research directions to help address open problems.
5.1.1 Note Regarding Methodology
Most of the examples and case studies presented in this chapter use Bayesian methods (Gelman et al., 1996)
to incorporate the various forms of uncertainty that contribute to the prediction uncertainty. Bayesian methods
require a prior description of uncertainty for the uncertain components in a formulation. The resulting estimates of
uncertainty—for parameters, model discrepancy, and predictions—will depend on the physical observations and
the details of the model formulation, including the prior specification. This report does not go into such details but
points to references on modeling and model checking from a Bayesian perspective (Gelman et al., 1996; Gelfand
and Ghosh, 1998). While the Bayesian approach is prevalent in the VVUQ literature, effectively dealing with many

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55
MODEL VALIDATION AND PREDICTION
Box 5.1
The Ball-Drop Experiment Using a Variety of Balls
In addition to the measurements of drop times for the bowling ball, we now have measurements for
a basketball and baseball as well. The measured drop times are normally distributed about the true time,
with a standard deviation of 0.1 seconds. The QOI is the drop time for the softball—an untested ball—at a
height of 100 m. This QOI is an extrapolation in two ways: no drops over 60 m have been carried out; no
measurements have been obtained for a softball.
The conceptual/mathematical model (Figure 5.1.1(b)) accounts for acceleration due to gravity g and
air resistance using a standard model. Air resistance depends on the radius and density of the ball (Rball,
ρball), as well as the density of the air (ρair). Figure 5.1.1(a) shows various balls and their position in radius-
density space. It is assumed that air density is known. In addition to depending on the descriptors of the ball
(Rball, ρball), the model also depends on two parameters—the acceleration of gravity g and a dimensionless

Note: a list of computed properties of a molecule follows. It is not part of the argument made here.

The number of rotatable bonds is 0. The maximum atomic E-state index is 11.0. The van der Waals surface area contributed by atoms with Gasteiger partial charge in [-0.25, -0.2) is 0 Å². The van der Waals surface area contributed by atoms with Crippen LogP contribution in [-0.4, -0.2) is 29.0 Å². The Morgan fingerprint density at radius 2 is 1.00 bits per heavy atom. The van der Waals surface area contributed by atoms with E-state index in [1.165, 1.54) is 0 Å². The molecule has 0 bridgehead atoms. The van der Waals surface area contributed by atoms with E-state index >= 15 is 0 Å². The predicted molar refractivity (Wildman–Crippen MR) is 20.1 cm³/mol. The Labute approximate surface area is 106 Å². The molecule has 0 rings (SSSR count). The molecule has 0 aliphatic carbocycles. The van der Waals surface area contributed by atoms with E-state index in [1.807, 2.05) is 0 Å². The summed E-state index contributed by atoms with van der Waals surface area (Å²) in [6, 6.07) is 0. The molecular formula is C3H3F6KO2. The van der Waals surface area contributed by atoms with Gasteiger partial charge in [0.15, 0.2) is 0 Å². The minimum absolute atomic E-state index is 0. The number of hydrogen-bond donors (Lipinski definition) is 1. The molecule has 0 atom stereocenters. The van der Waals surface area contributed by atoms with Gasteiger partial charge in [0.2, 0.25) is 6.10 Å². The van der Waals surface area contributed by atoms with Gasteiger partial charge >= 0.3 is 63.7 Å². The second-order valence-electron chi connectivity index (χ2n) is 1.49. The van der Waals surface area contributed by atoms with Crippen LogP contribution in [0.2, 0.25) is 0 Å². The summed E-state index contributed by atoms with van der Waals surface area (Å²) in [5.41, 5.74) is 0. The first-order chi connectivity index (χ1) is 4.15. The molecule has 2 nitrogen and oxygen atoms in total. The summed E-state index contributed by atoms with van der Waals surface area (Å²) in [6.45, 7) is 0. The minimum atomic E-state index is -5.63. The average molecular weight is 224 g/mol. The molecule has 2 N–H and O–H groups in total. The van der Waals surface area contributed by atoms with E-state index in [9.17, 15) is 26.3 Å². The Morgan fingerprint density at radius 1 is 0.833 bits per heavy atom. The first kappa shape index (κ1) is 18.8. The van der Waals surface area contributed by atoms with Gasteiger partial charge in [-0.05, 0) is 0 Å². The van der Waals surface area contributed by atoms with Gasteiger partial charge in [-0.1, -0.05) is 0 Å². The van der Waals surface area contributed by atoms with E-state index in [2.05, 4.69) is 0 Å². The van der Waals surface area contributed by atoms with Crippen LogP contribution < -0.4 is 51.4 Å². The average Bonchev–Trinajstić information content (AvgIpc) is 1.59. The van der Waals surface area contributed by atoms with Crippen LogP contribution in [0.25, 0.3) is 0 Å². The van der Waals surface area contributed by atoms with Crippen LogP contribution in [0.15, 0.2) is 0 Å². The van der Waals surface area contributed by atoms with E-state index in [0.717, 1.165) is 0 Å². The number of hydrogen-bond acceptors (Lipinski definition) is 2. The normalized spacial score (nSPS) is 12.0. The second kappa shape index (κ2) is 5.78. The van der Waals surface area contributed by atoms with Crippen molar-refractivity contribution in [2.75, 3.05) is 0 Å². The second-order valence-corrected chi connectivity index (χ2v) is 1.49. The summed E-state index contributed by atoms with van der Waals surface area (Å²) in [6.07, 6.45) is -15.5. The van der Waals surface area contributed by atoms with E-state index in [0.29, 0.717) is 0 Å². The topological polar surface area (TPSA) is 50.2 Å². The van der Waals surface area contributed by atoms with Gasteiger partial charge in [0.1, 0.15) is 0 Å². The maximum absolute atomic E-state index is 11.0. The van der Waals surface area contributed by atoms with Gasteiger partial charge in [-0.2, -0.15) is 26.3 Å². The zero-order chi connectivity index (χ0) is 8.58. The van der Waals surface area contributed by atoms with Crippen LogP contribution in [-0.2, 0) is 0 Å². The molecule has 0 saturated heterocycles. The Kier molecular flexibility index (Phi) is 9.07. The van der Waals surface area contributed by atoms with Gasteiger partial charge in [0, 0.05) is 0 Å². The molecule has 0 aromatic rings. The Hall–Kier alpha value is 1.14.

friction coefficient CD—which need to be constrained with measurements. Initial ranges of 8 ≤ g ≤ 12 and
0.2 ≤ CD ≤ 2.0 are specified for the two model parameters. Measured drop times from heights of 20, 40,
and 60 m are obtained for the basketball and baseball; measured drop times from heights of 10, 20, . . . ,
60 m are obtained for the bowling ball. These measurements constrain the uncertainty of the parameters
to the ellipsoidal region shown in Figure 5.1.1(c).
Figure 5.1.1(d) shows initial and constrained prediction uncertainties for the four different balls using the
mathematical model in Figure 5.1.1(b). The light lines correspond to the parameter settings depicted by the
points in Figure 5.1.1(c). The dark region shows prediction uncertainty induced by the constrained uncertainty
for the parameters. A prediction (with uncertainty) for the softball is given by the spread of the dark region
of the rightmost frame.
However, the model
has never been tested
(a) (b) against drops higher than
bowling
60 m. It has also never
golf
been directly compared to
any softball drops. From
Figure 5.1.1(a), one could
argue that the softball is
light bowling
(c) at the interior of the (Rball,
density
baseball
ρball)-space spanned by
softball
the basketball, baseball,
tennis and bowling ball, leading
one to trust the predic-
basketball
tion (and uncertainty) for
the softball at 40 m, or
radius
even 100 m. However,
the softball differs from
(d) these other balls in more
ways than just radius
and density (e.g., sur-
face smoothness). How
should one modify pre-
dictions and uncertain-
ties to account for these
flavors of extrapolation?
This is an open question
in V&V and UQ research.
FIGURE 5.1.1

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56 ASSESSING THE RELIABILITY OF COMPLEX MODELS
Box 5.2
Using an Emulator for Calibration and Prediction with Limited Model Runs
Physical measurements (black dots) and prior
prediction uncertainty (green lines) for the bowling
ball drop time as a function of height (as shown in